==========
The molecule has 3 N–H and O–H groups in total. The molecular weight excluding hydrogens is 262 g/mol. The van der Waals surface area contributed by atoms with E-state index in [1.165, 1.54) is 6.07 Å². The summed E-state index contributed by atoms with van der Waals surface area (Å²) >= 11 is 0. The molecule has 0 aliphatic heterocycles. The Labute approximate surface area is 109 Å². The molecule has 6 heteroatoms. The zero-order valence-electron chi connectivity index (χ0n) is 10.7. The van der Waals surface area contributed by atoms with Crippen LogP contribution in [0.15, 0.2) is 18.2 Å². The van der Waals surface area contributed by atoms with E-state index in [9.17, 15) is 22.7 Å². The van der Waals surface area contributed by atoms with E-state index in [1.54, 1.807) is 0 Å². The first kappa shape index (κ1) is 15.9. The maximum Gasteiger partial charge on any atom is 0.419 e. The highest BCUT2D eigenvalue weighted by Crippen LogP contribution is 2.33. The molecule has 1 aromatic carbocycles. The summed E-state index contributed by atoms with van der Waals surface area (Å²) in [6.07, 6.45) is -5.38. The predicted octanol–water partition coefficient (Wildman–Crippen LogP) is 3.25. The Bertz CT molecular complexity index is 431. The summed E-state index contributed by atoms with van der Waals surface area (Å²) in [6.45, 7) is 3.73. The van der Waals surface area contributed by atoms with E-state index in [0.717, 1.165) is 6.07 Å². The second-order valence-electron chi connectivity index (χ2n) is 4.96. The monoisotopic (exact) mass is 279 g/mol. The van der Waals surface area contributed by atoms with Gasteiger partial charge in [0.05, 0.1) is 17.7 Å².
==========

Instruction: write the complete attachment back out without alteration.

The molecule has 3 N–H and O–H groups in total. The molecular weight excluding hydrogens is 262 g/mol. The van der Waals surface area contributed by atoms with E-state index in [1.165, 1.54) is 6.07 Å². The summed E-state index contributed by atoms with van der Waals surface area (Å²) >= 11 is 0. The molecule has 0 aliphatic heterocycles. The Labute approximate surface area is 109 Å². The molecule has 6 heteroatoms. The zero-order valence-electron chi connectivity index (χ0n) is 10.7. The van der Waals surface area contributed by atoms with Crippen LogP contribution in [0.15, 0.2) is 18.2 Å². The van der Waals surface area contributed by atoms with E-state index in [9.17, 15) is 22.7 Å². The van der Waals surface area contributed by atoms with E-state index in [1.54, 1.807) is 0 Å². The first kappa shape index (κ1) is 15.9. The maximum Gasteiger partial charge on any atom is 0.419 e. The highest BCUT2D eigenvalue weighted by Crippen LogP contribution is 2.33. The molecule has 1 aromatic carbocycles. The summed E-state index contributed by atoms with van der Waals surface area (Å²) in [6.07, 6.45) is -5.38. The predicted octanol–water partition coefficient (Wildman–Crippen LogP) is 3.25. The Bertz CT molecular complexity index is 431. The summed E-state index contributed by atoms with van der Waals surface area (Å²) in [6.45, 7) is 3.73. The van der Waals surface area contributed by atoms with E-state index in [0.717, 1.165) is 6.07 Å². The second-order valence-electron chi connectivity index (χ2n) is 4.96. The monoisotopic (exact) mass is 279 g/mol. The van der Waals surface area contributed by atoms with Gasteiger partial charge in [0.05, 0.1) is 17.7 Å².